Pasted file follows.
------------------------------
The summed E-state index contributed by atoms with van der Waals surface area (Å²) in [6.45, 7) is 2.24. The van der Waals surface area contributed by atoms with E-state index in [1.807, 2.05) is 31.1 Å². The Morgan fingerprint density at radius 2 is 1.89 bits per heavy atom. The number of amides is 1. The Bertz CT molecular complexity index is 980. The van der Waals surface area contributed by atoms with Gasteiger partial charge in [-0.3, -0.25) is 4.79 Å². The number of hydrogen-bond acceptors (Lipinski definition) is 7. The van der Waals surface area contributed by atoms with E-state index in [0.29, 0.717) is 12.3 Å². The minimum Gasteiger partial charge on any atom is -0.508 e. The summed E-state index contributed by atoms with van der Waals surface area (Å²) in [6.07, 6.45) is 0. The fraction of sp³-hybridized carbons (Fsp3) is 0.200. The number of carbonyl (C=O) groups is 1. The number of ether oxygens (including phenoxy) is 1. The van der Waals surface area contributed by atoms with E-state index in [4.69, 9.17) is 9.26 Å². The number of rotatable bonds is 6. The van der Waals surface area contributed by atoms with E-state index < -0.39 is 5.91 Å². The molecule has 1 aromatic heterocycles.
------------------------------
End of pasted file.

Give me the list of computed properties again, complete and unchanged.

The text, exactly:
The summed E-state index contributed by atoms with van der Waals surface area (Å²) in [6.45, 7) is 2.24. The van der Waals surface area contributed by atoms with E-state index in [1.807, 2.05) is 31.1 Å². The Morgan fingerprint density at radius 2 is 1.89 bits per heavy atom. The number of amides is 1. The Bertz CT molecular complexity index is 980. The van der Waals surface area contributed by atoms with Gasteiger partial charge in [-0.3, -0.25) is 4.79 Å². The number of hydrogen-bond acceptors (Lipinski definition) is 7. The van der Waals surface area contributed by atoms with E-state index in [0.29, 0.717) is 12.3 Å². The minimum Gasteiger partial charge on any atom is -0.508 e. The summed E-state index contributed by atoms with van der Waals surface area (Å²) in [6.07, 6.45) is 0. The fraction of sp³-hybridized carbons (Fsp3) is 0.200. The number of carbonyl (C=O) groups is 1. The number of ether oxygens (including phenoxy) is 1. The van der Waals surface area contributed by atoms with E-state index in [4.69, 9.17) is 9.26 Å². The number of rotatable bonds is 6. The van der Waals surface area contributed by atoms with E-state index < -0.39 is 5.91 Å². The molecule has 1 aromatic heterocycles.